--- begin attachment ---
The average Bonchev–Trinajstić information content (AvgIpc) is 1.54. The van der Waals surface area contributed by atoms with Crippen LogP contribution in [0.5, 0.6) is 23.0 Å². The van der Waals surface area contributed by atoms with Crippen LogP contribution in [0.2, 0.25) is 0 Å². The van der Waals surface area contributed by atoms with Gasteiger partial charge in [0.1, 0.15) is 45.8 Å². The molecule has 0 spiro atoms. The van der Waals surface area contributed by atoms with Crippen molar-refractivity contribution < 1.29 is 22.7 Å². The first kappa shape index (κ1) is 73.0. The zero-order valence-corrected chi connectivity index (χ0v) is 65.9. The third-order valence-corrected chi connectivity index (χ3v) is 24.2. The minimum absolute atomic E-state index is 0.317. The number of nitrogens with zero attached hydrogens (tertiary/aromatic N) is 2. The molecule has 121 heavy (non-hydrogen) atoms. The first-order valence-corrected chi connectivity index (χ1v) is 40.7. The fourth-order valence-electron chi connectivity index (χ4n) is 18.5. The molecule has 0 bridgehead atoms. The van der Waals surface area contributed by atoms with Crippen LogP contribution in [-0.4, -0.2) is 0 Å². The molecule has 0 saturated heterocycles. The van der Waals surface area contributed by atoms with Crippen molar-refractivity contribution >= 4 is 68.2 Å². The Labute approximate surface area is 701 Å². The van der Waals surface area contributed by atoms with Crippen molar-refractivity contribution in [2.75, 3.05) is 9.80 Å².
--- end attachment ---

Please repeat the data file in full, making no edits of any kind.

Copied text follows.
The average Bonchev–Trinajstić information content (AvgIpc) is 1.54. The van der Waals surface area contributed by atoms with Crippen LogP contribution in [0.5, 0.6) is 23.0 Å². The van der Waals surface area contributed by atoms with Crippen LogP contribution in [0.2, 0.25) is 0 Å². The van der Waals surface area contributed by atoms with Gasteiger partial charge in [0.1, 0.15) is 45.8 Å². The molecule has 0 spiro atoms. The van der Waals surface area contributed by atoms with Crippen molar-refractivity contribution < 1.29 is 22.7 Å². The first kappa shape index (κ1) is 73.0. The zero-order valence-corrected chi connectivity index (χ0v) is 65.9. The third-order valence-corrected chi connectivity index (χ3v) is 24.2. The minimum absolute atomic E-state index is 0.317. The number of nitrogens with zero attached hydrogens (tertiary/aromatic N) is 2. The molecule has 121 heavy (non-hydrogen) atoms. The first-order valence-corrected chi connectivity index (χ1v) is 40.7. The fourth-order valence-electron chi connectivity index (χ4n) is 18.5. The molecule has 0 bridgehead atoms. The van der Waals surface area contributed by atoms with Crippen LogP contribution in [-0.4, -0.2) is 0 Å². The molecule has 0 saturated heterocycles. The van der Waals surface area contributed by atoms with Crippen molar-refractivity contribution >= 4 is 68.2 Å². The Labute approximate surface area is 701 Å². The van der Waals surface area contributed by atoms with Crippen molar-refractivity contribution in [2.75, 3.05) is 9.80 Å².